YouTube Discloses Percentage of Views That Go to Videos That Break its Rules - The New York Times
It is the never-ending battle for YouTube.
Every minute, YouTube is bombarded with videos that run afoul of its many guidelines, whether pornography or copyrighted material or violent extremism or dangerous misinformation. The company has refined its artificially intelligent computer systems in recent years to prevent most of these so-called violative videos from being uploaded to the site, but continues to come under scrutiny for its failure to curb the spread of dangerous content.
In an effort to demonstrate its effectiveness in finding and removing rule-breaking videos, YouTube on Tuesday disclosed a new metric: the Violative View Rate. It is the percentage of total views on YouTube that come from videos that do not meet its guidelines before the videos are removed.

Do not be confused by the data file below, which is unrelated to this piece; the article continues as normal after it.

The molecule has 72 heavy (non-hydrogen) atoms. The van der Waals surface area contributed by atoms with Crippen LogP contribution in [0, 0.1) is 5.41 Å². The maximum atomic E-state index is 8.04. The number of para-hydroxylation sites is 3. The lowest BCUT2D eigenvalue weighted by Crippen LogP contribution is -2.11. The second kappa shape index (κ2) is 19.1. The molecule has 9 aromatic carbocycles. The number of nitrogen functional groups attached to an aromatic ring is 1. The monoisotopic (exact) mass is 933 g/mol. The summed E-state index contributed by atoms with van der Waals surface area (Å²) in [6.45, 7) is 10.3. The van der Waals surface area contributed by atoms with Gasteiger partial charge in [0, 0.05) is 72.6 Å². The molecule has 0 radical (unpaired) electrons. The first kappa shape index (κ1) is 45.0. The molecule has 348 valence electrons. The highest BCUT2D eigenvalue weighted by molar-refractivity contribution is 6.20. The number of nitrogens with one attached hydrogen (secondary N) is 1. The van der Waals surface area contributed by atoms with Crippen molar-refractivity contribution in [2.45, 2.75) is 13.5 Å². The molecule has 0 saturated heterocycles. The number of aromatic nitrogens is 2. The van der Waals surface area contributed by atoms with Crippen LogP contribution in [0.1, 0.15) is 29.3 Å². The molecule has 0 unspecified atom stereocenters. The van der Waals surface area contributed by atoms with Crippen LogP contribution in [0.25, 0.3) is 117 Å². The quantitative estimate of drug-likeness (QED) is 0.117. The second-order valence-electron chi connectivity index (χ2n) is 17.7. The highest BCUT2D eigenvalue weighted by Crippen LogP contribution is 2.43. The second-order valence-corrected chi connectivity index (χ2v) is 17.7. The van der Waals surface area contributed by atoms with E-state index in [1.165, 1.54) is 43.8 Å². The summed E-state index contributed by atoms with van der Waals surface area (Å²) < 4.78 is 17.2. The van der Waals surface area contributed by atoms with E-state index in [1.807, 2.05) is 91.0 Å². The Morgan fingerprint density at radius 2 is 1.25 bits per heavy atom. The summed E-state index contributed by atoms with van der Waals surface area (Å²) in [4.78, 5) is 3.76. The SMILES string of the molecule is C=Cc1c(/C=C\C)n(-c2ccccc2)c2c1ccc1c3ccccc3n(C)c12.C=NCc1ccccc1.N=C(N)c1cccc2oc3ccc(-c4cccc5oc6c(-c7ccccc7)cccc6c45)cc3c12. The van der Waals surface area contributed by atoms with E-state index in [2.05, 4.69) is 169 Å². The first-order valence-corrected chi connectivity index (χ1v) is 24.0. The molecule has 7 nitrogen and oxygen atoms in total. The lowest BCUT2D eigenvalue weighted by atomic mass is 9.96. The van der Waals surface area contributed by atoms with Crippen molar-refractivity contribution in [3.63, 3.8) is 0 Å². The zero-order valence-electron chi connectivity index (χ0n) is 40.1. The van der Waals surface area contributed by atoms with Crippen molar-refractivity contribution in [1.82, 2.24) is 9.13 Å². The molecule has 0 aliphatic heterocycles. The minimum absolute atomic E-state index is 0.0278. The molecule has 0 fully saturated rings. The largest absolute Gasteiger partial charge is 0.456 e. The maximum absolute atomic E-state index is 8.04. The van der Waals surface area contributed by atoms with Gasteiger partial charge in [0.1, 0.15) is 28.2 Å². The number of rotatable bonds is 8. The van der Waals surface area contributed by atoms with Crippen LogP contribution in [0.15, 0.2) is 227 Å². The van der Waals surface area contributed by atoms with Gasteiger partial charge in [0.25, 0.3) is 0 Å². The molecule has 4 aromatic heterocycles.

In a blog post, YouTube said violative videos had accounted for 0.16 percent to 0.18 percent of all views on the platform in the fourth quarter of 2020. Or, put another way, out of every 10,000 views on YouTube, 16 to 18 were for content that broke YouTube’s rules and was eventually removed.
While YouTube points to such reports as a form of accountability, the underlying data is based on YouTube’s own rulings for which videos violate its guidelines. If YouTube finds fewer videos to be violative — and therefore removes fewer of them — the percentage of violative video views may decrease. And none of the data is subject to an independent audit, although the company did not rule that out in the future.